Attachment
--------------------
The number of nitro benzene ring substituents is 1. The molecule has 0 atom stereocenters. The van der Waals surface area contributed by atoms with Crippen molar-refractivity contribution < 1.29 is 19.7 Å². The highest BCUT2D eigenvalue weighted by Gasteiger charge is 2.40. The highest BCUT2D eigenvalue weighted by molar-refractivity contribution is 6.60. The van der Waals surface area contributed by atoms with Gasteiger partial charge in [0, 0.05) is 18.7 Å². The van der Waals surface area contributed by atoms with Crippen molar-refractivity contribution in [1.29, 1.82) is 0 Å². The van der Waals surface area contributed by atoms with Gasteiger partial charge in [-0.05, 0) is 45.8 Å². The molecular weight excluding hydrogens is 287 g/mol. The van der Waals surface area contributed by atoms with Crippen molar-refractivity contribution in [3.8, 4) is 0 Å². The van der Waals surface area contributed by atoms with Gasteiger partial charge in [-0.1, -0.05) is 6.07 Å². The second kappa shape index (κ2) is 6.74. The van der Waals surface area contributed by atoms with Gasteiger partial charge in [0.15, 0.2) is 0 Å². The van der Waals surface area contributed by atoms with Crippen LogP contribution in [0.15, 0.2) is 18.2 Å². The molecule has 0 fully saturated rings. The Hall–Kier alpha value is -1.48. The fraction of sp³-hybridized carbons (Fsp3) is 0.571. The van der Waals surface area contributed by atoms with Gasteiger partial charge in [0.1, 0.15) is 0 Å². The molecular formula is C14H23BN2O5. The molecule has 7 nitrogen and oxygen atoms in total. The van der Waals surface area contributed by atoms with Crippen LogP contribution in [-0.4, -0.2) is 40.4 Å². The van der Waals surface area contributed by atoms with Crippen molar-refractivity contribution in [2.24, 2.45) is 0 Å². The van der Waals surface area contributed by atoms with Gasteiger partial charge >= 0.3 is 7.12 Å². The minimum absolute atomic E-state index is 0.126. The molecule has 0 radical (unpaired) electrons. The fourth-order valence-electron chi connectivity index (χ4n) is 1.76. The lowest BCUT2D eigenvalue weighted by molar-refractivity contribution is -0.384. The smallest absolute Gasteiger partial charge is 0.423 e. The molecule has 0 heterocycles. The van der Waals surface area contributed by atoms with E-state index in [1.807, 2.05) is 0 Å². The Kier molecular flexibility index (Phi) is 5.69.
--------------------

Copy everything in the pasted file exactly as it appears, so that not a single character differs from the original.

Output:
The number of nitro benzene ring substituents is 1. The molecule has 0 atom stereocenters. The van der Waals surface area contributed by atoms with Crippen molar-refractivity contribution < 1.29 is 19.7 Å². The highest BCUT2D eigenvalue weighted by Gasteiger charge is 2.40. The highest BCUT2D eigenvalue weighted by molar-refractivity contribution is 6.60. The van der Waals surface area contributed by atoms with Gasteiger partial charge in [0, 0.05) is 18.7 Å². The van der Waals surface area contributed by atoms with Crippen molar-refractivity contribution in [1.29, 1.82) is 0 Å². The van der Waals surface area contributed by atoms with Gasteiger partial charge in [-0.05, 0) is 45.8 Å². The molecular weight excluding hydrogens is 287 g/mol. The van der Waals surface area contributed by atoms with Crippen molar-refractivity contribution in [3.8, 4) is 0 Å². The van der Waals surface area contributed by atoms with Gasteiger partial charge in [-0.1, -0.05) is 6.07 Å². The second kappa shape index (κ2) is 6.74. The van der Waals surface area contributed by atoms with Gasteiger partial charge in [0.15, 0.2) is 0 Å². The van der Waals surface area contributed by atoms with Crippen LogP contribution in [0.15, 0.2) is 18.2 Å². The molecule has 0 fully saturated rings. The Hall–Kier alpha value is -1.48. The fraction of sp³-hybridized carbons (Fsp3) is 0.571. The van der Waals surface area contributed by atoms with Gasteiger partial charge in [0.1, 0.15) is 0 Å². The molecular formula is C14H23BN2O5. The molecule has 7 nitrogen and oxygen atoms in total. The van der Waals surface area contributed by atoms with Crippen LogP contribution in [-0.4, -0.2) is 40.4 Å². The van der Waals surface area contributed by atoms with Crippen molar-refractivity contribution in [2.24, 2.45) is 0 Å². The van der Waals surface area contributed by atoms with Gasteiger partial charge >= 0.3 is 7.12 Å². The minimum absolute atomic E-state index is 0.126. The molecule has 0 radical (unpaired) electrons. The fourth-order valence-electron chi connectivity index (χ4n) is 1.76. The lowest BCUT2D eigenvalue weighted by molar-refractivity contribution is -0.384. The smallest absolute Gasteiger partial charge is 0.423 e. The molecule has 0 heterocycles. The van der Waals surface area contributed by atoms with E-state index in [1.807, 2.05) is 0 Å². The Kier molecular flexibility index (Phi) is 5.69.